One of the largest growth sectors in the UK is in the field of ecology and countryside management.
The management of land for the conservation of flora and fauna, general recreation, environmental education and urban regeneration requires a blend of skills. These include an understanding of ecological principles, a sound knowledge of management and the practical ability to carry out conservation techniques – from river catchment systems to rural and coastal habitats.
Many job opportunities exist within the conservation, gamekeeping and commercial sectors. At Myerscough College there's a range of courses available, leading to a range of careers in the industry.
Jeff Simpkin, Myerscough lecturer in Land and Wildlife, explains more about the opportunities available in the sector: ''After gaining their qualification, many of our students go into ecological consultancy. It's a massive growth industry at the moment, as there are so many developments and house building projects going on. All these sites have to be surveyed, and if any issues are found, ecologists are the ones who have to come with the plans with how to address them.
''It's all part of the modern planning system and what many ecologists do after qualifying these days. Larger companies pay very good salaries for qualified ecologists to work on projects. As investment in the UK grows, demand for such people will increase.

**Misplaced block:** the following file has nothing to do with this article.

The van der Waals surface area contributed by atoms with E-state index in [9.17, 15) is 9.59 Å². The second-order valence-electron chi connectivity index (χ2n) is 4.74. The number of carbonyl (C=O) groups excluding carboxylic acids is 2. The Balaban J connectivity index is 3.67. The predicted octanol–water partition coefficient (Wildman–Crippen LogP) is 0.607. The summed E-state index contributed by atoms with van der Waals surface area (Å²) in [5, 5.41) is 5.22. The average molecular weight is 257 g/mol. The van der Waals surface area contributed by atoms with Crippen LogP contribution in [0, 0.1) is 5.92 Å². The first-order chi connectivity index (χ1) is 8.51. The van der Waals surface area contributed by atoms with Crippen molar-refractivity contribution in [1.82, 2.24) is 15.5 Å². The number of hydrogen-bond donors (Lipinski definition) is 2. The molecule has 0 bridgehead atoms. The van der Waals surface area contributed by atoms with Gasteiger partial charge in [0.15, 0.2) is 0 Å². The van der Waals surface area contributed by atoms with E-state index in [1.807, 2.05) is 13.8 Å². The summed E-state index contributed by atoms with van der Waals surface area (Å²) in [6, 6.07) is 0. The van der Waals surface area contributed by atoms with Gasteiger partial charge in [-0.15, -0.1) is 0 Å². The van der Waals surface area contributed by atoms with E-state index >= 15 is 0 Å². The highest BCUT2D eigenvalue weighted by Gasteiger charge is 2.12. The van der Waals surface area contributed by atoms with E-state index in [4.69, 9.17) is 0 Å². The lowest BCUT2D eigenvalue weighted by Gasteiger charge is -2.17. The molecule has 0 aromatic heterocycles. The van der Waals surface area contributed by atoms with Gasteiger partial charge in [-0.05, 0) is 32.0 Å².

''With projects such as HS2, that will pass through lots of natural habitats, ancient woodlands and sites of special interest. They all need to be overseen by trained ecologists. It's the same with other schemes, such as solar energy and windfarms. The sector is seeing massive growth.''
Countryside management is another rapidly growing sector, as well as being a vital part of maintaining and preserving the UK's green spaces.
Andrew Parkinson, Myerscough College’s F.E Assistant Head of Agriculture and Countryside, said: ‘’The industry is evolving to keep up with the changing needs of the sector. Habitat, conservation, biodiversity and gamekeeping are all important areas.
‘’Gamekeeping is still a very popular part and has a huge following. Yes, it can divide opinion, but it remains a very important component of the countryside and the protection of the habitat of birds and endangered species. The sector sometimes comes in for some flak, depending on your point of view, but a tremendous amount of vital work is done.
‘’There are lots of very worthwhile careers in countryside. Gamekeeping itself is seasonal, often with long hours, but it's a way of life for people with a keen interest in the great outdoors. Jobs are attractive, and often come with benefits such as accommodation - often a nice cottage in a rural setting - as well as a vehicle and everything you need to do the job.
‘’Other roles available from studying such courses include things like fisheries management and pest control. These are niche industries with plenty of opportunities.
‘’There are currently around 70,000 professional gamekeepers in the sector, with thousands leaving or retiring every year, but only hundreds of new ones entering the industry. There will always be a job for a qualified gamekeeper.''
It's not too late to enrol for countryside study programmes starting this month. For more details, go to https://www.myerscough.ac.uk/courses/countryside
by Dave Salmon